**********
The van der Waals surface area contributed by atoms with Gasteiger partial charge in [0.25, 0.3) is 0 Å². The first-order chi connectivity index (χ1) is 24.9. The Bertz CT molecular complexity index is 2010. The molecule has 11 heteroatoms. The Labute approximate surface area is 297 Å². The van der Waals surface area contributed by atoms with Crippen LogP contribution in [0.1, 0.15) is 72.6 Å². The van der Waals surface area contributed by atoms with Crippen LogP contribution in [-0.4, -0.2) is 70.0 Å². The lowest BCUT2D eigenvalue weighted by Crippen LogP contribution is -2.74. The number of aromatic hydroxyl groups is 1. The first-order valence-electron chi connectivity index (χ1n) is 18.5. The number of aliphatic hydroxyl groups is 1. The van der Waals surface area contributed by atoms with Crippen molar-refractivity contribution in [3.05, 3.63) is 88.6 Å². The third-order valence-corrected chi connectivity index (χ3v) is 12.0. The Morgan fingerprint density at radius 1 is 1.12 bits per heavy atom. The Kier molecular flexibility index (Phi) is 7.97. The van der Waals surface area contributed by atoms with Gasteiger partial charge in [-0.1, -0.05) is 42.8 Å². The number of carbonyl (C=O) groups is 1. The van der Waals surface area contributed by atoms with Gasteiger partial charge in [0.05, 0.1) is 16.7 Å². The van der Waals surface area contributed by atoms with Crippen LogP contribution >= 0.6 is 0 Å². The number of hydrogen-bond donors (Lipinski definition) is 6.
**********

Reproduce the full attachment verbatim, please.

The van der Waals surface area contributed by atoms with Gasteiger partial charge in [0.25, 0.3) is 0 Å². The first-order chi connectivity index (χ1) is 24.9. The Bertz CT molecular complexity index is 2010. The molecule has 11 heteroatoms. The Labute approximate surface area is 297 Å². The van der Waals surface area contributed by atoms with Crippen LogP contribution in [0.1, 0.15) is 72.6 Å². The van der Waals surface area contributed by atoms with Crippen LogP contribution in [-0.4, -0.2) is 70.0 Å². The lowest BCUT2D eigenvalue weighted by Crippen LogP contribution is -2.74. The number of aromatic hydroxyl groups is 1. The first-order valence-electron chi connectivity index (χ1n) is 18.5. The number of aliphatic hydroxyl groups is 1. The van der Waals surface area contributed by atoms with Crippen molar-refractivity contribution in [3.05, 3.63) is 88.6 Å². The third-order valence-corrected chi connectivity index (χ3v) is 12.0. The Morgan fingerprint density at radius 1 is 1.12 bits per heavy atom. The Kier molecular flexibility index (Phi) is 7.97. The van der Waals surface area contributed by atoms with Gasteiger partial charge in [-0.1, -0.05) is 42.8 Å². The number of carbonyl (C=O) groups is 1. The van der Waals surface area contributed by atoms with Gasteiger partial charge in [0.05, 0.1) is 16.7 Å². The van der Waals surface area contributed by atoms with Crippen LogP contribution >= 0.6 is 0 Å². The number of hydrogen-bond donors (Lipinski definition) is 6.